The Role of Scriptural Manuscripts in Islam and Christianity – A Primer
Given all the buzz about manuscripts regarding both the scriptures of the Muslims and Christians, I thought it’d be best to write something simple to explain the differences in approach that the Islamic and Christian faiths use when understanding their scriptures. This isn’t meant to be a highly technical article, but by the end of this post you’ll understand why manuscripts are important and to whom they are important.
The main difference in understanding manuscripts in both these faiths can be summed up in one term, “textus receptus vs textus criticus”. Textus receptus refers to the passing of scripture from generation to generation, until present day. Hence the term, “received text”. Textus criticus refers to a reconstructed version of scripture, based on the best manuscript witnesses that are extant (still surviving to our times). Hence the term, “critical text”.
Textus Receptus or Textus Criticus?
Christians today no longer depend on their textus receptus, they opt for textus criticus. In essence, they believe that their scriptural tradition internationally, that their Churches internationally, that for over 2000 years, their collective world of Christendom was unable to accurately preserve the New Testament. We can assign the shift in thinking from textus receptus to textus criticus sometime during the 16th century, when we had Erasmus’s, Cisneros’s and Stephanus’s critical Greek editions of the New Testament. This movement agreed on the principle that the Latin Vulgate, despite being the primary New Testament for centuries, did not accurately represent the “original” readings that the earlier Greek manuscripts contained. Therefore, Christians had to “recover” and “reconstruct” their scripture from the earlier Greek manuscripts, as opposed to relying on the traditional view of depending on the Latin Vulgate which was a translation of some of the Greek, the primary language of the New Testament.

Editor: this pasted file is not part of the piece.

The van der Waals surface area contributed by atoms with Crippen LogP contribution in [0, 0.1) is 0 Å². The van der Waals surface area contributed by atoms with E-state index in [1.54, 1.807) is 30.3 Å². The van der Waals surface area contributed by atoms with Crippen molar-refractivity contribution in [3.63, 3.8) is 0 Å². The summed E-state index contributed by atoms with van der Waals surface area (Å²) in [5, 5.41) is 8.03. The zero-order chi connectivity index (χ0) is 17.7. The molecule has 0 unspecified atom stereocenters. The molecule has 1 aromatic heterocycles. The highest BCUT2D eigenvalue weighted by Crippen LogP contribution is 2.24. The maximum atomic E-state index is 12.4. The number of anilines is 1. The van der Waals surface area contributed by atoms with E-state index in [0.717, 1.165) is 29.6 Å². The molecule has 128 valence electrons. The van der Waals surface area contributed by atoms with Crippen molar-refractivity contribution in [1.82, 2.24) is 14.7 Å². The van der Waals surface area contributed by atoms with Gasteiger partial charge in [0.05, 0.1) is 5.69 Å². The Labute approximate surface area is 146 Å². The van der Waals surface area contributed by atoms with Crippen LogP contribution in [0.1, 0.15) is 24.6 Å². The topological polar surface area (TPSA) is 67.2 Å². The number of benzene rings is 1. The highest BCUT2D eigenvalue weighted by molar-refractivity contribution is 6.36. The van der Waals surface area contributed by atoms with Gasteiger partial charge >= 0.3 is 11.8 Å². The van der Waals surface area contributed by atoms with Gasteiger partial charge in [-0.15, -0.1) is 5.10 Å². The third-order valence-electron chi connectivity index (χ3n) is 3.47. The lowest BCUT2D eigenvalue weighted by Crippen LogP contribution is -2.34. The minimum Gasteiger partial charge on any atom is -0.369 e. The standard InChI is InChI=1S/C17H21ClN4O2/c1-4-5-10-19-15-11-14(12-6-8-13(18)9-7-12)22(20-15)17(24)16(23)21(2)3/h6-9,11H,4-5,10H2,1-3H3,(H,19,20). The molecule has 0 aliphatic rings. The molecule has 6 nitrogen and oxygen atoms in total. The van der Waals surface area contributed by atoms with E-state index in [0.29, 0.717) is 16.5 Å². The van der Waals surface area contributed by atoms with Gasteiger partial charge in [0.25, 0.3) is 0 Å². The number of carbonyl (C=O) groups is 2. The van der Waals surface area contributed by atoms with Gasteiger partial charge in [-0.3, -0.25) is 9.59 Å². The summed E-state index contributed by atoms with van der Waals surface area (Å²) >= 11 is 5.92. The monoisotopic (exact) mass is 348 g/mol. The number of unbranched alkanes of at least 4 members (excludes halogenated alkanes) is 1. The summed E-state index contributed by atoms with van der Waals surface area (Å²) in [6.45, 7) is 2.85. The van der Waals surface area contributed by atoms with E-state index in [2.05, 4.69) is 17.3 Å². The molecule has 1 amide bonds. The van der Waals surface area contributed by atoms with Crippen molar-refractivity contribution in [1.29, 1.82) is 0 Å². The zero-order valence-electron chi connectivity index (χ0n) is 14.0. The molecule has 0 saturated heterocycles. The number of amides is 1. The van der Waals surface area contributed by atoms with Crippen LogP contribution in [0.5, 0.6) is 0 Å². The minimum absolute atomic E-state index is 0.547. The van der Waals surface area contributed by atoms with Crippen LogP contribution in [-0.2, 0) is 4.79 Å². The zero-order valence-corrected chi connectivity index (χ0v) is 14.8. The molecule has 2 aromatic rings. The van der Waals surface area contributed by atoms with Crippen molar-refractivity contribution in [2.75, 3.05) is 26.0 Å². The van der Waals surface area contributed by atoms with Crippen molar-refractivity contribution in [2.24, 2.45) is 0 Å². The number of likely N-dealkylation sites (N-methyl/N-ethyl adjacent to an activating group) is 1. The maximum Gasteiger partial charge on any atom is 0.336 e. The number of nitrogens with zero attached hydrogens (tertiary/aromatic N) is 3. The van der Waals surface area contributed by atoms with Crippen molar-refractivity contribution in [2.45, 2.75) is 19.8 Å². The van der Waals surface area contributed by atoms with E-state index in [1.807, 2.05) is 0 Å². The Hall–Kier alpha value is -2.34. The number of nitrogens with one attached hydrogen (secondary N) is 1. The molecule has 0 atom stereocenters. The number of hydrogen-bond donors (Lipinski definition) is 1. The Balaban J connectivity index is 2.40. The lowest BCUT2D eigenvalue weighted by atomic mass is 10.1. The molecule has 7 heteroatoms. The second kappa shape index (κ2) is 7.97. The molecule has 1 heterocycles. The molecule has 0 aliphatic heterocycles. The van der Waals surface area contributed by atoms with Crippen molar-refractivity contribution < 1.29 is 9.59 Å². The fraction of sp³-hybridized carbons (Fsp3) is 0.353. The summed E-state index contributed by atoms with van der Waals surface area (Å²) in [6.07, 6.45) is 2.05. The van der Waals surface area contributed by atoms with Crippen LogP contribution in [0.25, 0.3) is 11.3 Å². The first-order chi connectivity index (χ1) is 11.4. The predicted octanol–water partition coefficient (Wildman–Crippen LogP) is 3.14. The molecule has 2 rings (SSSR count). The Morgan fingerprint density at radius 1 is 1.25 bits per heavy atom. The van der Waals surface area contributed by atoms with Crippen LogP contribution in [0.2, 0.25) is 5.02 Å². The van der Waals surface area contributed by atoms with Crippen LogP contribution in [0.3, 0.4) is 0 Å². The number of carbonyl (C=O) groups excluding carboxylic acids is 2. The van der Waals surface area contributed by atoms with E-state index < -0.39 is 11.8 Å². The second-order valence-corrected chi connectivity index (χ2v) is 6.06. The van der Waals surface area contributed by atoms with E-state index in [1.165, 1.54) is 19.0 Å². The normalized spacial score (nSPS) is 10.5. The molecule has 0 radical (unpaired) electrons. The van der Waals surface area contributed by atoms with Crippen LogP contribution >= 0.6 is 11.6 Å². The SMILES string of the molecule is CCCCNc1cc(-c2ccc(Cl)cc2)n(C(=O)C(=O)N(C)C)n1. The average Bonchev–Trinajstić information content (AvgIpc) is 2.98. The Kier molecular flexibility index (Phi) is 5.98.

There are however Christians who do disagree with this view that the entire world of Christendom failed to preserve the New Testament, and that the Church tradition did preserve their scripture. This is a minor group known as KJV-Onlyists. It has taken over 500 years for Christendom to propagate the shift from textus receptus to textus criticus. Thus, to modern Christians, manuscripts are extremely important to reconstructing the original words of the New Testament. The problem here is that we have no original manuscripts (autographs) and at best, the critical text of the New Testament today is an approximated “prototype” (vorlage) of the manuscripts, that may have been written in between 200 – 500 CE. In other words, the critical text of the New Testament does not go back to the original manuscripts (autographs) but they can be traced back to a “prototype” from which they may have been copied from at a later date, usually known as an “archetypal text”.